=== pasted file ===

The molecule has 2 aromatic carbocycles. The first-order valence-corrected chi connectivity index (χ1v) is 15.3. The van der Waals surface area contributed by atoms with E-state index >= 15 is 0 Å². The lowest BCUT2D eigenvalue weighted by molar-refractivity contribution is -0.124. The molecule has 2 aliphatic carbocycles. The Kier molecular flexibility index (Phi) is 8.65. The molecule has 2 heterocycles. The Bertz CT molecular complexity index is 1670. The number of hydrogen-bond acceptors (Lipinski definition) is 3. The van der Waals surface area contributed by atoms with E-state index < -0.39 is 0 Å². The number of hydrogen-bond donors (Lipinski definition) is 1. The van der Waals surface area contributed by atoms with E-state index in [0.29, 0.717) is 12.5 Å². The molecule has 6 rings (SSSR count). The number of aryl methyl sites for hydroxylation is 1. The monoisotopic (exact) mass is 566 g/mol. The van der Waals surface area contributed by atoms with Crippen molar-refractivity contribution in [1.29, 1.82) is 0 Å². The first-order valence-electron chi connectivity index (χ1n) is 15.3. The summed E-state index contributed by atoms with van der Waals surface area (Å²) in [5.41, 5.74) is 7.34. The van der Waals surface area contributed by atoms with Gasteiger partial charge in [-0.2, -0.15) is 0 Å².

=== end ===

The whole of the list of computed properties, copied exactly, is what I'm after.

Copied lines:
The molecule has 2 aromatic carbocycles. The first-order valence-corrected chi connectivity index (χ1v) is 15.3. The van der Waals surface area contributed by atoms with E-state index >= 15 is 0 Å². The lowest BCUT2D eigenvalue weighted by molar-refractivity contribution is -0.124. The molecule has 2 aliphatic carbocycles. The Kier molecular flexibility index (Phi) is 8.65. The molecule has 2 heterocycles. The Bertz CT molecular complexity index is 1670. The number of hydrogen-bond acceptors (Lipinski definition) is 3. The van der Waals surface area contributed by atoms with E-state index < -0.39 is 0 Å². The number of hydrogen-bond donors (Lipinski definition) is 1. The van der Waals surface area contributed by atoms with E-state index in [0.29, 0.717) is 12.5 Å². The molecule has 6 rings (SSSR count). The number of aryl methyl sites for hydroxylation is 1. The monoisotopic (exact) mass is 566 g/mol. The van der Waals surface area contributed by atoms with Crippen molar-refractivity contribution in [1.29, 1.82) is 0 Å². The first-order valence-electron chi connectivity index (χ1n) is 15.3. The summed E-state index contributed by atoms with van der Waals surface area (Å²) in [5.41, 5.74) is 7.34. The van der Waals surface area contributed by atoms with Gasteiger partial charge in [-0.2, -0.15) is 0 Å².